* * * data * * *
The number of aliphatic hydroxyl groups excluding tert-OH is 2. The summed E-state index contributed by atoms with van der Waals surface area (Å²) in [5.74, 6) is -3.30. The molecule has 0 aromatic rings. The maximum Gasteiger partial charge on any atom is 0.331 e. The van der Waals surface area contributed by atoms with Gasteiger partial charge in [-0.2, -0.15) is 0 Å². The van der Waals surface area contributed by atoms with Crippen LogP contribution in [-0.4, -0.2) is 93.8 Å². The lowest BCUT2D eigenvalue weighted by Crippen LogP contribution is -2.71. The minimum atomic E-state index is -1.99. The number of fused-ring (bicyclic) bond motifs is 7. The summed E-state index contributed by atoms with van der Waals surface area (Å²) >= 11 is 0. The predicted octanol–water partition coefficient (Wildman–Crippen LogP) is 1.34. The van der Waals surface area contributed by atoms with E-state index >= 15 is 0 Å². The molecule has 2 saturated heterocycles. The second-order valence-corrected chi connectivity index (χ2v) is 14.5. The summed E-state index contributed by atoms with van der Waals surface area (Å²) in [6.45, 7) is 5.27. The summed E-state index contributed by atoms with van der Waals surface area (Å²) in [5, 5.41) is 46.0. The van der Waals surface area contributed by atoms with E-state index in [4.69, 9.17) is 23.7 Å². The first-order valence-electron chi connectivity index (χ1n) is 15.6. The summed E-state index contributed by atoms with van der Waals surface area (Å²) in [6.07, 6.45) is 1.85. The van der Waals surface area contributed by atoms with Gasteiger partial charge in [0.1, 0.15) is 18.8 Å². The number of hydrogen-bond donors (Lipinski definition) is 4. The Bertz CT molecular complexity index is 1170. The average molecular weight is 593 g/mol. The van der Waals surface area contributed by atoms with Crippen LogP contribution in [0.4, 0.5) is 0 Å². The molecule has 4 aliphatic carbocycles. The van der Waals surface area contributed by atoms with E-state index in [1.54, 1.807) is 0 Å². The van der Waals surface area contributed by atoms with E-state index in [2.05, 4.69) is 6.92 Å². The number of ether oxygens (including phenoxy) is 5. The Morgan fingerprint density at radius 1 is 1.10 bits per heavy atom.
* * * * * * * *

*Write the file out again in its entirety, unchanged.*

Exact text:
The number of aliphatic hydroxyl groups excluding tert-OH is 2. The summed E-state index contributed by atoms with van der Waals surface area (Å²) in [5.74, 6) is -3.30. The molecule has 0 aromatic rings. The maximum Gasteiger partial charge on any atom is 0.331 e. The van der Waals surface area contributed by atoms with Gasteiger partial charge in [-0.2, -0.15) is 0 Å². The van der Waals surface area contributed by atoms with Crippen LogP contribution in [-0.4, -0.2) is 93.8 Å². The lowest BCUT2D eigenvalue weighted by Crippen LogP contribution is -2.71. The minimum atomic E-state index is -1.99. The number of fused-ring (bicyclic) bond motifs is 7. The summed E-state index contributed by atoms with van der Waals surface area (Å²) >= 11 is 0. The predicted octanol–water partition coefficient (Wildman–Crippen LogP) is 1.34. The van der Waals surface area contributed by atoms with E-state index >= 15 is 0 Å². The molecule has 2 saturated heterocycles. The second-order valence-corrected chi connectivity index (χ2v) is 14.5. The summed E-state index contributed by atoms with van der Waals surface area (Å²) in [6.45, 7) is 5.27. The summed E-state index contributed by atoms with van der Waals surface area (Å²) in [5, 5.41) is 46.0. The van der Waals surface area contributed by atoms with E-state index in [4.69, 9.17) is 23.7 Å². The first-order valence-electron chi connectivity index (χ1n) is 15.6. The summed E-state index contributed by atoms with van der Waals surface area (Å²) in [6.07, 6.45) is 1.85. The van der Waals surface area contributed by atoms with Gasteiger partial charge in [0.1, 0.15) is 18.8 Å². The number of hydrogen-bond donors (Lipinski definition) is 4. The Bertz CT molecular complexity index is 1170. The average molecular weight is 593 g/mol. The van der Waals surface area contributed by atoms with Crippen LogP contribution in [0.4, 0.5) is 0 Å². The molecule has 4 aliphatic carbocycles. The van der Waals surface area contributed by atoms with E-state index in [1.54, 1.807) is 0 Å². The van der Waals surface area contributed by atoms with E-state index in [2.05, 4.69) is 6.92 Å². The number of ether oxygens (including phenoxy) is 5. The Morgan fingerprint density at radius 1 is 1.10 bits per heavy atom.